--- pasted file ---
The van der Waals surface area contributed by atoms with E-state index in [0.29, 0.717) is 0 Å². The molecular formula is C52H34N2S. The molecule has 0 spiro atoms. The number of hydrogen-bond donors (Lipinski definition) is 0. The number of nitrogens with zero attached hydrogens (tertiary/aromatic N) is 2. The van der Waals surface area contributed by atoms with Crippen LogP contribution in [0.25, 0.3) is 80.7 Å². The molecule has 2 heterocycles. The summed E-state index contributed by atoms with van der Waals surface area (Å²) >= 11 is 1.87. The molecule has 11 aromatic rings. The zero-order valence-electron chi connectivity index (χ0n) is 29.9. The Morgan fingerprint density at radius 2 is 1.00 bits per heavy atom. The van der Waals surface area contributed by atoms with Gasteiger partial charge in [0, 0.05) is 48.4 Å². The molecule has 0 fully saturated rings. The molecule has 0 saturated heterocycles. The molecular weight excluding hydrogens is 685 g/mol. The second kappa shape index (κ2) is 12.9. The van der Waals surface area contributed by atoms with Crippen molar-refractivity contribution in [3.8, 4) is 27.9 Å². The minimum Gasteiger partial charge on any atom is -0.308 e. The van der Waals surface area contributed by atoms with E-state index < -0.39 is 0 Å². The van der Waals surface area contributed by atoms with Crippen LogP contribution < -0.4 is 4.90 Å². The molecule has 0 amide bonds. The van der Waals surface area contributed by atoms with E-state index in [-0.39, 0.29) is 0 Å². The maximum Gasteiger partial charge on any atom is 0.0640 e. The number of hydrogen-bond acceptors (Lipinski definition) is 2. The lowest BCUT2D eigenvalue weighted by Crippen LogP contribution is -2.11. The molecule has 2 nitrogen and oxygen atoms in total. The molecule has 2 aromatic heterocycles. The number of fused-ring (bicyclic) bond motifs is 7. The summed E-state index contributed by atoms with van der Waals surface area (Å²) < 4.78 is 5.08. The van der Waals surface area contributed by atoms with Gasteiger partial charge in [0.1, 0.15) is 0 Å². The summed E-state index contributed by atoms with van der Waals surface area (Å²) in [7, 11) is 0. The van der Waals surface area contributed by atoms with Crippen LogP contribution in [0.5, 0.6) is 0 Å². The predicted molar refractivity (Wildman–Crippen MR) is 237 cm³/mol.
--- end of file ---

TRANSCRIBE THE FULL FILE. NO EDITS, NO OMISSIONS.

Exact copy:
The van der Waals surface area contributed by atoms with E-state index in [0.29, 0.717) is 0 Å². The molecular formula is C52H34N2S. The molecule has 0 spiro atoms. The number of hydrogen-bond donors (Lipinski definition) is 0. The number of nitrogens with zero attached hydrogens (tertiary/aromatic N) is 2. The van der Waals surface area contributed by atoms with Crippen LogP contribution in [0.25, 0.3) is 80.7 Å². The molecule has 2 heterocycles. The summed E-state index contributed by atoms with van der Waals surface area (Å²) >= 11 is 1.87. The molecule has 11 aromatic rings. The zero-order valence-electron chi connectivity index (χ0n) is 29.9. The Morgan fingerprint density at radius 2 is 1.00 bits per heavy atom. The van der Waals surface area contributed by atoms with Gasteiger partial charge in [0, 0.05) is 48.4 Å². The molecule has 0 fully saturated rings. The molecule has 0 saturated heterocycles. The molecular weight excluding hydrogens is 685 g/mol. The second kappa shape index (κ2) is 12.9. The van der Waals surface area contributed by atoms with Crippen molar-refractivity contribution in [3.8, 4) is 27.9 Å². The minimum Gasteiger partial charge on any atom is -0.308 e. The van der Waals surface area contributed by atoms with E-state index < -0.39 is 0 Å². The van der Waals surface area contributed by atoms with Crippen LogP contribution < -0.4 is 4.90 Å². The molecule has 0 amide bonds. The van der Waals surface area contributed by atoms with E-state index in [-0.39, 0.29) is 0 Å². The maximum Gasteiger partial charge on any atom is 0.0640 e. The number of hydrogen-bond acceptors (Lipinski definition) is 2. The lowest BCUT2D eigenvalue weighted by Crippen LogP contribution is -2.11. The molecule has 2 nitrogen and oxygen atoms in total. The molecule has 2 aromatic heterocycles. The number of fused-ring (bicyclic) bond motifs is 7. The summed E-state index contributed by atoms with van der Waals surface area (Å²) < 4.78 is 5.08. The van der Waals surface area contributed by atoms with Gasteiger partial charge in [0.1, 0.15) is 0 Å². The summed E-state index contributed by atoms with van der Waals surface area (Å²) in [7, 11) is 0. The van der Waals surface area contributed by atoms with Crippen LogP contribution in [0.5, 0.6) is 0 Å². The predicted molar refractivity (Wildman–Crippen MR) is 237 cm³/mol.